Introduction to Phylogeny: How to Interpret Cladograms

This online tutorial and quiz was developed by Professor Eernisse as part of his Molecular Systematics course at California State University – Fullerton.

Quote from source: Welcome to the online Cladogram Exercise 1 Web site. This online assignment will help you get more comfortable with cladograms. They are not as confusing as you probably thought they were. After completing the following steps, you will be on your way.

Molecular Sequence & Primate Evolution: Amino Acid Difference in Beta Hemoglobin in Primates

This lesson plan by Craig Nelson and Martin Nickels is part of the Evolution and the Nature of Science Institutes (ENSI) materials. It includes a full set of materials in PDF format.

Quote from source: Students compare differences in amino acids in the beta hemoglobin from representative primates, complete a matrix of those differences, and from these data, construct and interpret cladograms as they reflect relationships and timing of divergence.

Names & classifying living things

This is a very interesting resource written by Jim Conrad as part of the Backyard Nature site. It has a collection of information about the practical and biological importance of naming and grouping conventions for living organisms. The text is rich with approachable examples and is written in an engaging narrative format. Some of the sections include: Lumpers and splitters; On the beauty of scientific names; and, How many kinds of plants and animals are there?

Quote from source: Names can be thought of as "handles" our minds can use to get a grasp on nature's mind boggling diversity, and classification enables us to see for ourselves the general course that evolution takes in nature. Here is an example of how having a good background in names and classification gave me a buzz the other day: ...

Understanding Evolution: An Evolution Web Site for Teachers

This is a vast and comprehensive resource for teachers. It is divided into sections on Learning Evolution and Teaching Evolution. The content is organized to reflect different learning goals, misconceptions, and the relationship between understanding the nature of science relates to learning evolution. For tree thinking discussions be sure to check out The History of Life: Looking at the Patterns, Scott Dawson's essay Lessons in the Diversity and Evolution of Eukaryotes , and the collection of History of Life lesson plans .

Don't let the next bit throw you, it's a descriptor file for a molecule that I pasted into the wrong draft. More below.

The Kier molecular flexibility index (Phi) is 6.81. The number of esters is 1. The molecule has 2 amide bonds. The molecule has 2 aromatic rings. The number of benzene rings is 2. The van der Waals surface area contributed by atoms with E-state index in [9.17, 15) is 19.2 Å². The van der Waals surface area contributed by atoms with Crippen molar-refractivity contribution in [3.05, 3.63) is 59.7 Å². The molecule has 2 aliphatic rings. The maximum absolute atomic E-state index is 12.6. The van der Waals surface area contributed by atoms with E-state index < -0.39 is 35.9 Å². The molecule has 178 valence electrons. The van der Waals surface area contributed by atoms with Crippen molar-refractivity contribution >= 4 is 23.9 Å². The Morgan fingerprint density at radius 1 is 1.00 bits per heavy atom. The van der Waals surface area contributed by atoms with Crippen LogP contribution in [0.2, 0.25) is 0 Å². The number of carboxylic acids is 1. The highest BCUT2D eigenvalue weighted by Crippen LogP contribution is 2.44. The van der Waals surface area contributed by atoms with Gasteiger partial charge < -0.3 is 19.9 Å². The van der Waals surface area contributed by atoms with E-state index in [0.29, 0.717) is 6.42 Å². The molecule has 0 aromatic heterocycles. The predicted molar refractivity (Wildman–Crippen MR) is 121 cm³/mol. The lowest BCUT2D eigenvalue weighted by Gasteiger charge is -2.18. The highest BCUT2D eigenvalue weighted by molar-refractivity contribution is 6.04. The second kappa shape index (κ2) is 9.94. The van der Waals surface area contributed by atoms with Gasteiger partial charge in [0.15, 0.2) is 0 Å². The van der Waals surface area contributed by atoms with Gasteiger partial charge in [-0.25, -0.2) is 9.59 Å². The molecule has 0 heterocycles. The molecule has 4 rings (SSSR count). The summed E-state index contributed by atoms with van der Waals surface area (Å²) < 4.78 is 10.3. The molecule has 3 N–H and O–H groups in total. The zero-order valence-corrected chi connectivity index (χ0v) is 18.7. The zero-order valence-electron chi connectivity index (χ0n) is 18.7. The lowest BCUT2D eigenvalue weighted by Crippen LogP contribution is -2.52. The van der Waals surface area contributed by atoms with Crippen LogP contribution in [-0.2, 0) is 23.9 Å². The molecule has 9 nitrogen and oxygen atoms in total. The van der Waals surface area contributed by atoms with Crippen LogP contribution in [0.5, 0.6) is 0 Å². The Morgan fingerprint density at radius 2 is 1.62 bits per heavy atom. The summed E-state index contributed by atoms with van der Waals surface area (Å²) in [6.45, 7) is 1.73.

Quote from source: This site is a collaborative project of the University of California Museum of Paleontology and the National Center for Science Education. Support was provided by the National Science Foundation and the Howard Hughes Medical Institute.

University of California Museum of Paleontology

The UCMP has a well deserved and long standing reputation as an online source of high quality education materials relating to the history of life on Earth. Several specific resources from this extensive collection are highlighted elsewhere in this bibliography including Understanding Evolution, and Explorations Through Time.

Quote from source: The mission of the University of California Museum of Paleontology is to investigate and promote the understanding of the history of life and the diversity of the Earth's biota through research and education.

What did T. Rex taste like: An introduction to how life is related

This University of California Museum of Paleontology (UCMP) teaching resource covers a lot of important topics in the development, interpretation and use of cladograms. It is presented in a highly structured web interface that has the feel of programmed instruction. Be sure to look at the teacher resources including assessment tools for looking at students' understanding of cladograms.

Quote from source: What Did T. rex Taste Like? is an introduction to cladistics, the most commonly used method of classification today. Cladistics organizes living things by common ancestry and evolutionary relationships, enabling us to better understand life's present diversity and evolutionary history. This module presents a simplified version of the process used to generate cladistic analyses and demonstrates its predictive power. Explorations Through Time is a series of interactive, web-based educational modules that address topics such as fossils, the history of life, biological evolution, the science of paleontology and the scientific process.